Plants for a Thirsty State

Public interest in plants with relatively low water requirements has come and gone several times over the past few decades. Each new dry cycle seems to bring a new awakening, a new missionary movement, and the “learning” of new approaches to gardening. All of these seem to be quickly forgotten soon after the wet years return. In the long run, however, it is clear that with a growing population and (at least in our lifetimes) declining rainfall averages over much of the state, Californians will be gardening with less water, like it or not, even in the best of years. Fortunately, there is already a large body of information on which to draw, some of it–like new developments in drip and spitter irrigation–being compiled continuously in the interest of more economical garden maintenance. Some of the best information on particular plants comes simply from observing neglected or abandoned gardens, regardless of current weather patterns.

Partly by design, partly by pursuing other fancies with plant groups from California, the Southwest, Mexico, temperate South America, Australia and South Africa, we at Suncrest have gradually accumulated a collection of several hundred plants with a record of at least moderate tolerance of summer drought. This means simply that they can be maintained in good condition with substantially less summer irrigation than the average popular garden plant (and vastly less than the lawns that still fill major portions of many California landscapes). The fact that many of these plants are also beautiful, fill nearly every possible garden niche, and collectively provide year-round seasonal interest, would make them desirable garden candidates even if water were not an issue.

You can use the alphabetical listings below (with page divisions for the larger groups) to easily access informational displays on these plants. More detailed descriptions and information on how to use them are now available in our new publication, Plants for a Thirsty State, in PDF format. Click here to download the complete publication, with color covers, in PDF format. A separate, smaller file with just the main body text is available here.

Select A Letter Below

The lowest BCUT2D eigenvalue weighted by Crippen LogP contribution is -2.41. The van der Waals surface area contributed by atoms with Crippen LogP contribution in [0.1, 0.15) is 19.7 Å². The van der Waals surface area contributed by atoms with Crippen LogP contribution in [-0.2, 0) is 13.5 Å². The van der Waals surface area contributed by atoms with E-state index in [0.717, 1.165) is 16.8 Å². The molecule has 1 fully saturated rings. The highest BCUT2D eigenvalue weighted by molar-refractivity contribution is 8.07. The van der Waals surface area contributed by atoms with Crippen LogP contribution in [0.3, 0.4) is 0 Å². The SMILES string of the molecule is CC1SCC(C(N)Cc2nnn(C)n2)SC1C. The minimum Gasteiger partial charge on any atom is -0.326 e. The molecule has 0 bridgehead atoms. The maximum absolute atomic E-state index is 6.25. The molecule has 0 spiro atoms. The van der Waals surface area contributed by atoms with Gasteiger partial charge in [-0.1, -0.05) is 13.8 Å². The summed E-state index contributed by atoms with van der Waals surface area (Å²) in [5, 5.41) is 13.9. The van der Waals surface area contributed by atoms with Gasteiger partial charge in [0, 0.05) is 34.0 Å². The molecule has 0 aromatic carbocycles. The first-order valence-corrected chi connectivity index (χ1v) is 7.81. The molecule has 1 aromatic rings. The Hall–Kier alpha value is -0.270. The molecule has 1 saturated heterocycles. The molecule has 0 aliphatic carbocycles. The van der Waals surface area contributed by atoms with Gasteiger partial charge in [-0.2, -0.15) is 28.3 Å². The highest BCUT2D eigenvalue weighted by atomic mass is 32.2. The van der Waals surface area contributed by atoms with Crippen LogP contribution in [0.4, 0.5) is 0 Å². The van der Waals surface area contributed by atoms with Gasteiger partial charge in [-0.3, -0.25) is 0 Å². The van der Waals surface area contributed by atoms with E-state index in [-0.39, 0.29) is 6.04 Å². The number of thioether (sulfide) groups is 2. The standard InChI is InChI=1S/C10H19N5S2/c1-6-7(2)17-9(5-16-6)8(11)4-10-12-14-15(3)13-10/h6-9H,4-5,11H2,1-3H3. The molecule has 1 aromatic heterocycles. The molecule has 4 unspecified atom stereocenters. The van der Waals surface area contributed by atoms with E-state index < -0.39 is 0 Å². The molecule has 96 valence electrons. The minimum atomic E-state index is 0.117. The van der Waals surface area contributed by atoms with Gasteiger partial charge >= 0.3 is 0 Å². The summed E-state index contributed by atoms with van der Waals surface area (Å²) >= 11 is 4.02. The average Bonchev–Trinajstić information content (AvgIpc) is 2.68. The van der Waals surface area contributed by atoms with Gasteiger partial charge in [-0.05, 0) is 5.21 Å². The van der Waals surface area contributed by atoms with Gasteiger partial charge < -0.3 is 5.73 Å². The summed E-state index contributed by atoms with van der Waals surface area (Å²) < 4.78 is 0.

Plant Name Capsule Description
Ceanothus thyrsiflorus var. griseus 'Diamond Heights' 1 foot high, 4-5 feet wide. Yellow variegated leaves; light blue flowers.
Ceanothus thyrsiflorus var. griseus 'Kurt Zadnik' 3-4 feet high, 8-12 feet wide. Shiny dark green leaves, deepest indigo blue flowers in spring.
Ceanothus thyrsiflorus var. griseus 'Yankee Point' 3-5 feet high, 8-15 feet wide. Dark green leaves, medium blue flowers.
Ceanothus 'Tilden Park' 3 feet high by 6 feet+ wide. Dark green leaves; medium blue flowers, spring.
Ceanothus 'Wheeler Canyon' 4 feet high by 8 feet wide, dense; textured leaves, pink buds, blue flowers.
Centranthus lecoqii Valerian; bushy, to 3 feet+; blue-green leaves, lavender pink flowers.
Centranthus ruber 'Albus' Valerian; bushy, to 3 feet+; blue-green leaves, white flowers.
Centranthus ruber 'Coccineus' Valerian; bushy, grey-green leaves, profuse red flowers.
Centranthus ruber 'Rosenrot' Valerian; bushy perennial; greyish leaves, heads of rose-pink flowers.
Cerastium tomentosum Snow-in-summer; fuzzy grey leaves, white flowers.
Ceratostigma griffithii To 2 feet, shrubby; blue-green leaves, bright blue flowers.
Cercis occidentalis--dark Lake Co. strain Redbud; deep colored magenta flowers, bushy.
Cercis occidentalis 'Firefall Strain' Redbud. Selected for dark pink flowers, brilliant fall leaf color.
Cercocarpus betuloides Mountain mahogany. Striking creamy seed plumes. California native.
Cercocarpus ledifolius Desert mountain mahogany. White bark, small green leaves, to 10 feet.
Chamaecyparis lawsoniana 'Imbricata Pendula'' Very slender cascading green stems. Slow growing. Very striking form.
Chasmatophyllum musculinum Flat mat; grey-green leaves; bright yellow flowers, red buds. Hardy.
Cheilanthes argentea 10-12 inches. Creeping dryland fern for dry sites. Green upper frond, silvery beneath.
Cheilanthes covillei Rock fern. Dense clumps, fuzzy, much-divided fronds.
Cheilanthes lanosa Hairy lip fern. Dryland fern from the eastern United States. 8 inches high, olive green fronds.

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